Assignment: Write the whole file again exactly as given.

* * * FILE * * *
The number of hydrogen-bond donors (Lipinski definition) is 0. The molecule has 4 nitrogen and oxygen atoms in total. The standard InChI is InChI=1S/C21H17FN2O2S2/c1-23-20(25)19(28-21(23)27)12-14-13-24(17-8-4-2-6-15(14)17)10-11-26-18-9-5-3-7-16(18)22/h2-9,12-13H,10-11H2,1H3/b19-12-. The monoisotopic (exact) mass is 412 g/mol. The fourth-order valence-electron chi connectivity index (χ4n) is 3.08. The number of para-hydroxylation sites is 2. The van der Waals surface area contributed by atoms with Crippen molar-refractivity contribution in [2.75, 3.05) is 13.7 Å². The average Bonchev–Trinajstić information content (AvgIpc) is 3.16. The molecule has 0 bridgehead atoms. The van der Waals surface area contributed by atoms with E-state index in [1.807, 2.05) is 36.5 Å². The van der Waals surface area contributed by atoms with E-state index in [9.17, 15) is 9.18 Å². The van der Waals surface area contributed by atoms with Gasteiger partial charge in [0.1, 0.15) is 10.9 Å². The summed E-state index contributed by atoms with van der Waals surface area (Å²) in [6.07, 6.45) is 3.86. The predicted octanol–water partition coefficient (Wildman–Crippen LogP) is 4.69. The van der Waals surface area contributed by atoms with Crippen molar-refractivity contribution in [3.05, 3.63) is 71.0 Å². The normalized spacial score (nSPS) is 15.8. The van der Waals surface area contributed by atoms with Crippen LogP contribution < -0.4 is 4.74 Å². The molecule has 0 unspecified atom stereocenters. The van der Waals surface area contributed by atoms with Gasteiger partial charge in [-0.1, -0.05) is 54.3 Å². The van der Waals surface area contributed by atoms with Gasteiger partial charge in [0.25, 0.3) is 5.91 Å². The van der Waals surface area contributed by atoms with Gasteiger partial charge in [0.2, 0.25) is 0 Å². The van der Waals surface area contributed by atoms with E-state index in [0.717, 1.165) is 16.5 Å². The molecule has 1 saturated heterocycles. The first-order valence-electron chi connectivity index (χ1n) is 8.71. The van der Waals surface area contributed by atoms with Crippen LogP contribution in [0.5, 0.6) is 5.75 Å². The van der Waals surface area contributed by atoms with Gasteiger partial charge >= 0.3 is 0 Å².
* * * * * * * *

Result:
The number of hydrogen-bond donors (Lipinski definition) is 0. The molecule has 4 nitrogen and oxygen atoms in total. The standard InChI is InChI=1S/C21H17FN2O2S2/c1-23-20(25)19(28-21(23)27)12-14-13-24(17-8-4-2-6-15(14)17)10-11-26-18-9-5-3-7-16(18)22/h2-9,12-13H,10-11H2,1H3/b19-12-. The monoisotopic (exact) mass is 412 g/mol. The fourth-order valence-electron chi connectivity index (χ4n) is 3.08. The number of para-hydroxylation sites is 2. The van der Waals surface area contributed by atoms with Crippen molar-refractivity contribution in [2.75, 3.05) is 13.7 Å². The average Bonchev–Trinajstić information content (AvgIpc) is 3.16. The molecule has 0 bridgehead atoms. The van der Waals surface area contributed by atoms with E-state index in [1.807, 2.05) is 36.5 Å². The van der Waals surface area contributed by atoms with E-state index in [9.17, 15) is 9.18 Å². The van der Waals surface area contributed by atoms with Gasteiger partial charge in [0.1, 0.15) is 10.9 Å². The summed E-state index contributed by atoms with van der Waals surface area (Å²) in [6.07, 6.45) is 3.86. The predicted octanol–water partition coefficient (Wildman–Crippen LogP) is 4.69. The van der Waals surface area contributed by atoms with Crippen molar-refractivity contribution in [3.05, 3.63) is 71.0 Å². The normalized spacial score (nSPS) is 15.8. The van der Waals surface area contributed by atoms with Crippen LogP contribution < -0.4 is 4.74 Å². The molecule has 0 unspecified atom stereocenters. The van der Waals surface area contributed by atoms with Gasteiger partial charge in [-0.1, -0.05) is 54.3 Å². The van der Waals surface area contributed by atoms with Gasteiger partial charge in [0.25, 0.3) is 5.91 Å². The van der Waals surface area contributed by atoms with Gasteiger partial charge in [0.2, 0.25) is 0 Å². The van der Waals surface area contributed by atoms with E-state index in [0.717, 1.165) is 16.5 Å². The molecule has 1 saturated heterocycles. The first-order valence-electron chi connectivity index (χ1n) is 8.71. The van der Waals surface area contributed by atoms with Crippen LogP contribution in [0.5, 0.6) is 5.75 Å². The van der Waals surface area contributed by atoms with Gasteiger partial charge >= 0.3 is 0 Å².